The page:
After a long and arduous election cycle, it’s no surprise that Americans who care deeply about climate and energy are impatient. We’re impatient with the toxic relationship between politics and climate policy. We’re disillusioned by the energy debate during the election season that revolved around which candidate would expand gas and oil drilling more eagerly. The silence on climate change was deafening and Fresh Energy called out both parties for their complicity.
But when the October surprise turned out to be a storm named Sandy, all of that changed. You joined Governor Christie and Mayor Bloomberg on a national stage littered with the debris and destruction of a storm made more probable and intense by climate change.
Last week, you promised a “wide-ranging conversation with scientists, engineers, and elected officials to find out what we can do to make short-term progress in reducing carbon.” This is a welcome change from the silence of the campaign cycle, but it falls far short of what the American people deserve. Yes, we do need a conversation that engages engineers, scientists, business leaders, and yes, we’re in desperate need of a widespread, science-based public education campaign that demonstrates how deeply serious this crisis is. But it’s not enough.
America is calling on you, Mr. President. A series of polls conducted by the Yale Project on Climate Change Communications throughout the presidential campaign found that three-quarters of Americans think global warming should be a priority for the president and Congress. How can you expect Americans to deeply engage if you won’t look us in the eye and talk about how serious and urgent this is? How will we explain to our children that we knew it was happening, and we let it get worse and worse? We call on you to explain in a nationally televised broadcast what’s unquestioned, starting with the basic carbon math that Bill McKibben is explaining in his town hall meetings and in July’s Rolling Stone.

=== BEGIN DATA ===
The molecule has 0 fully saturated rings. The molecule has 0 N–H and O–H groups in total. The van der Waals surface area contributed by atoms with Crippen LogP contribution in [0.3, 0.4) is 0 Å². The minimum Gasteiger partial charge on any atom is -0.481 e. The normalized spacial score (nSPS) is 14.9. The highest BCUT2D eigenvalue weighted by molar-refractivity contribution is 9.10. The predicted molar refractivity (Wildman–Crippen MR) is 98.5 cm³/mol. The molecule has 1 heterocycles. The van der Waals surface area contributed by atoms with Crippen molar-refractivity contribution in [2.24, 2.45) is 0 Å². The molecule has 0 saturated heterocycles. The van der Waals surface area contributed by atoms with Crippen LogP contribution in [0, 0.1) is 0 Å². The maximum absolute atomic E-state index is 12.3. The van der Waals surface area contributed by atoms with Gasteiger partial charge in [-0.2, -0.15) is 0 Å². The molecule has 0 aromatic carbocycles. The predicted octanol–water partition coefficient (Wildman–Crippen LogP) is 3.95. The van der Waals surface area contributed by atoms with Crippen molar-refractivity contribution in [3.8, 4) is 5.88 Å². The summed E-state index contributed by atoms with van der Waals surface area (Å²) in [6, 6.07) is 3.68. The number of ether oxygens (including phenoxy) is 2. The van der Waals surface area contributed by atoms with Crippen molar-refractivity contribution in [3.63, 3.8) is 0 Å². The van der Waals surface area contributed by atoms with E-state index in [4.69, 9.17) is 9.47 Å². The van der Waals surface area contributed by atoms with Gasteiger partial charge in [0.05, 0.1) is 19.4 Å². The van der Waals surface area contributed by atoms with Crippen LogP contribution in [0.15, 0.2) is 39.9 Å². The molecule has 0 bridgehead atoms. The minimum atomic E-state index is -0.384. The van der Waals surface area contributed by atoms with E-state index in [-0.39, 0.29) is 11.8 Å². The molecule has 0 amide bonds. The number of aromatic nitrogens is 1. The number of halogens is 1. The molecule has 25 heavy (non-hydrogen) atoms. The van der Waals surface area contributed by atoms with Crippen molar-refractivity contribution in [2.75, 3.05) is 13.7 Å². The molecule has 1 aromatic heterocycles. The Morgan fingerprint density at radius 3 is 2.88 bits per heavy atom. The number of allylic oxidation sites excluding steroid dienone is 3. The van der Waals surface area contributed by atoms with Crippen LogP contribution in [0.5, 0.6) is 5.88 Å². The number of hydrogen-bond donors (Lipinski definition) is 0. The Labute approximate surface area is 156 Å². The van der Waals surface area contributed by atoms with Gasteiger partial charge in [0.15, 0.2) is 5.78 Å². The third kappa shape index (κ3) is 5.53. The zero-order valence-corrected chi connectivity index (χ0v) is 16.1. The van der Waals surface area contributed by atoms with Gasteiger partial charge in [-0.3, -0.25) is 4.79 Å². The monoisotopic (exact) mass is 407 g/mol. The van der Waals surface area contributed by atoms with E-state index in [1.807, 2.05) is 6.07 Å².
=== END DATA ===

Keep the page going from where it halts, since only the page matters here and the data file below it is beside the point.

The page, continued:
There’s a pressing need for leaders of both political parties to escape the silly climate denialism and obfuscation that a small band of well-funded contrarians have championed for the last decade. The country needs you to explain the link between our fossil fuel dependency and our climate crisis and what you plan to do about it. Michael Northrup’s post this week shows how you can exercise your executive authority to lower emissions, build markets for clean energy, and invest in infrastructure for a low-carbon economy. Most compellingly, Mr. Northrup rebuts the framing that acting on climate would harm the economy:
There is no greater economic opportunity for the U.S. One analysis from the international bank, HSBC, suggests that the low carbon economy today is already worth $500 billion a year, and that it will easily be worth more than $2 trillion a year by 2020. Where else are we going to find three more $500 billion economies over the next 8 years?
Building a low-carbon future can be the foundation for our long-term economic renewal.
Mr. President, please use your bully pulpit to explain that our energy crises are ones of our own making: that we’re too dependent on too few energy sources; that oil is being depleted in a few short decades; that our coal dependency drives changes that will make our climate unrecognizable; that the change is more precipitous than scientists thought; that our reliance on fossil fuels makes our economy vulnerable, distorts our foreign policy, and suppresses innovation; and that technology and infrastructure can solve all of these economic, international, and environmental problems. Americans will rally around you.
The states have a special opportunity—as they always have—to lead the way. Fresh Energy will continue to work with Governor Dayton and the policy makers at the Capitol for innovative policy solutions. State-based innovations have the ability to scale up, clear barriers, and create market opportunities for solutions that accomplish all of our goals.
Four years ago, the night you clinched the Democratic nomination, you gave a speech in my hometown of St. Paul. You told us that we’d look back and know that “this was the moment when the rise of the oceans began to slow and our planet began to heal.” With your current term, you can now set our nation on a course toward a brighter future that cannot be reversed.